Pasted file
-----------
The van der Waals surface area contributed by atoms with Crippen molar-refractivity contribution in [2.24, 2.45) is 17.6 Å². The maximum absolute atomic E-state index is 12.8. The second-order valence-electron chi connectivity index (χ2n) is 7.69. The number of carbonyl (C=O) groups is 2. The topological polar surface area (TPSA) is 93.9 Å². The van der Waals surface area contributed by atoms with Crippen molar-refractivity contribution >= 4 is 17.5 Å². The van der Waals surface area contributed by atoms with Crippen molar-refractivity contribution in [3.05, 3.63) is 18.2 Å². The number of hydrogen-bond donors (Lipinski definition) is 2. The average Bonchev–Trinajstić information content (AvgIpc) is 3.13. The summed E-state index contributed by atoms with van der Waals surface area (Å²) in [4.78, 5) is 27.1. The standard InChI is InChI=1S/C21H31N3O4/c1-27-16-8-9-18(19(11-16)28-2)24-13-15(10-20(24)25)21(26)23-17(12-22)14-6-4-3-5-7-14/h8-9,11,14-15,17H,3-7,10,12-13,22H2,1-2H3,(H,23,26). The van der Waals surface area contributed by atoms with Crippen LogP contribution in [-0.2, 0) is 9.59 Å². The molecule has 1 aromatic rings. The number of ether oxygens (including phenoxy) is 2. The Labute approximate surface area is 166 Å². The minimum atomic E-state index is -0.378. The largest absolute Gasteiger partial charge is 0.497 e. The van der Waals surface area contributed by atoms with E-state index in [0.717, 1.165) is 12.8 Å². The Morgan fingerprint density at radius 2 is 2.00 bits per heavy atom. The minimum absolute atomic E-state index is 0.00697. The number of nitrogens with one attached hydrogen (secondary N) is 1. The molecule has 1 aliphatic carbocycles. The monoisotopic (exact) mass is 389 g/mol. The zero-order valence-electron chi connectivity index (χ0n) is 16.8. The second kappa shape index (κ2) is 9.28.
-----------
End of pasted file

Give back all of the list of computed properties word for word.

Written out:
The van der Waals surface area contributed by atoms with Crippen molar-refractivity contribution in [2.24, 2.45) is 17.6 Å². The maximum absolute atomic E-state index is 12.8. The second-order valence-electron chi connectivity index (χ2n) is 7.69. The number of carbonyl (C=O) groups is 2. The topological polar surface area (TPSA) is 93.9 Å². The van der Waals surface area contributed by atoms with Crippen molar-refractivity contribution >= 4 is 17.5 Å². The van der Waals surface area contributed by atoms with Crippen molar-refractivity contribution in [3.05, 3.63) is 18.2 Å². The number of hydrogen-bond donors (Lipinski definition) is 2. The average Bonchev–Trinajstić information content (AvgIpc) is 3.13. The summed E-state index contributed by atoms with van der Waals surface area (Å²) in [4.78, 5) is 27.1. The standard InChI is InChI=1S/C21H31N3O4/c1-27-16-8-9-18(19(11-16)28-2)24-13-15(10-20(24)25)21(26)23-17(12-22)14-6-4-3-5-7-14/h8-9,11,14-15,17H,3-7,10,12-13,22H2,1-2H3,(H,23,26). The van der Waals surface area contributed by atoms with Crippen LogP contribution in [-0.2, 0) is 9.59 Å². The molecule has 1 aromatic rings. The number of ether oxygens (including phenoxy) is 2. The Labute approximate surface area is 166 Å². The minimum atomic E-state index is -0.378. The largest absolute Gasteiger partial charge is 0.497 e. The van der Waals surface area contributed by atoms with E-state index in [0.717, 1.165) is 12.8 Å². The Morgan fingerprint density at radius 2 is 2.00 bits per heavy atom. The minimum absolute atomic E-state index is 0.00697. The number of nitrogens with one attached hydrogen (secondary N) is 1. The molecule has 1 aliphatic carbocycles. The monoisotopic (exact) mass is 389 g/mol. The zero-order valence-electron chi connectivity index (χ0n) is 16.8. The second kappa shape index (κ2) is 9.28.